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Product Details

  • Hardcover: 330 pages
  • Publisher: Riverhead Hardcover; First Edition edition (April 13, 1998)
  • Language: English
  • ISBN-10: 1573220795
  • ISBN-13: 978-1573220798
  • Product Dimensions: 8.4 x 5.3 x 0.7 inches
  • Shipping Weight: 11.2 ounces
  • Average Customer Review: 3.8 out of 5 stars  See all reviews (26 customer reviews)
  • Amazon Best Sellers Rank: #1,449,932 in Books (See Top 100 in Books)

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Customer Reviews

3.8 out of 5 stars

Most Helpful Customer Reviews

12 of 12 people found the following review helpful By areynesw@ozemail.com.au on October 24, 1997
Format: Hardcover
Marele Day is a young Australian writer. This book has come out here in Australia in a trade paperback format and so I have read it before it's published there. I finished the book in one day. It was indeed a lucky day for her readers when Marele Day decided to write not about crime and not featuring Claudia Valentine, P.I., Australian present day female private investigator. Mind you these books featuring Claudia are themselves pleasures to read especially if you are one interested in a city's atmosphere, topography, its citizens, how and where they live their lives and not just the intellectual challenge of the crimes. Lambs of God is completely different. Take three nuns living in isolation. They have developed their own rituals, an intertwining of the religious, the mysterious and the downright hilarious. There are very effective descriptions which give the reader a sense of place- a very old monastery, vegetation sprouting out of a statue of the virgin Mary's head, an island at high tide from which one can walk to the mainland at low tide. The name of this place is never divulged. Into this small triangle walks a priest with modern worldly motives. He has plans for the monastery which will change the nuns' strange world. So we are drawn in. The women with their strong spirituality and resourcefulness in the face of threat, the man bustling with businesslike scheming. One anticipates violence- it does not fall into that although tension is maintained. At times it is erotic in an innocent funny way. There are rituals of harvest, cooking, weaving, story telling - I felt like I had entered a different world altogether. Stories open on to other stories as the reader is let into each nun's mind then into the priest's. Who would think of breathing life into a mobile phone?Read more ›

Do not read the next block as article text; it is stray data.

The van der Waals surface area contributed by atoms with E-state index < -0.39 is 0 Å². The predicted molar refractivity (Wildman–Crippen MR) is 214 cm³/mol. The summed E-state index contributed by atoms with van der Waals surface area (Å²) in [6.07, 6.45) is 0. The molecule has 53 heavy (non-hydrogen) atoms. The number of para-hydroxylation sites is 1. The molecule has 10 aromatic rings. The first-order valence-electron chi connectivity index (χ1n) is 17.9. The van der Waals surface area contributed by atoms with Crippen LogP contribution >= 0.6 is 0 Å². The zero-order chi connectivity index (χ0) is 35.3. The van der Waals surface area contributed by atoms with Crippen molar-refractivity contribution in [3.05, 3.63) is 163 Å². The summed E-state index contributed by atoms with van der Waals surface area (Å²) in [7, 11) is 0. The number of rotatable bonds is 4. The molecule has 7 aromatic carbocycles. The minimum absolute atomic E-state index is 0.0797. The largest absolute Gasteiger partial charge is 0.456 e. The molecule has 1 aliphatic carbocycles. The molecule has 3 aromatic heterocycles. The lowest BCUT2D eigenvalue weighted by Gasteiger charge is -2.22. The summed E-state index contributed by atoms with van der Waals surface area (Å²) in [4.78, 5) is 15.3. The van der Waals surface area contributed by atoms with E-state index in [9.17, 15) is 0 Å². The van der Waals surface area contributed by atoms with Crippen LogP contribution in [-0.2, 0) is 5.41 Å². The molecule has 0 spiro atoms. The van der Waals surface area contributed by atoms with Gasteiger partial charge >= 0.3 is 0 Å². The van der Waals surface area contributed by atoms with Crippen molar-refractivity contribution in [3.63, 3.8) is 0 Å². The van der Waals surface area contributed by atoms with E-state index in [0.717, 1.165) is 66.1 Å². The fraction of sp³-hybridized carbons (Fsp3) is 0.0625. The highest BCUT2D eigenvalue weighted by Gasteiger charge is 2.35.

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10 of 10 people found the following review helpful By Mary Whipple HALL OF FAMETOP 100 REVIEWER on July 3, 2000
Format: Paperback
Although reviewers certainly have ample reason to praise the nuns' unusual combination of pagan and religious ritual, their imaginative story-telling, and the honest pleasure they find in their "cloistered" lives, not enough praise is given, in my opinion, to the quirky humor of this book. Whether you are an agnostic who chuckles to see religious practices carried to outrageous extremes or a devoutly Catholic believer with the healthy ability to recognize when true faith goes over the top, you will find this book a delight. Painted with a very broad brush, the novel will keep you smiling, even as you admire the author's skill in sympathetically creating a most unusual cloistered world.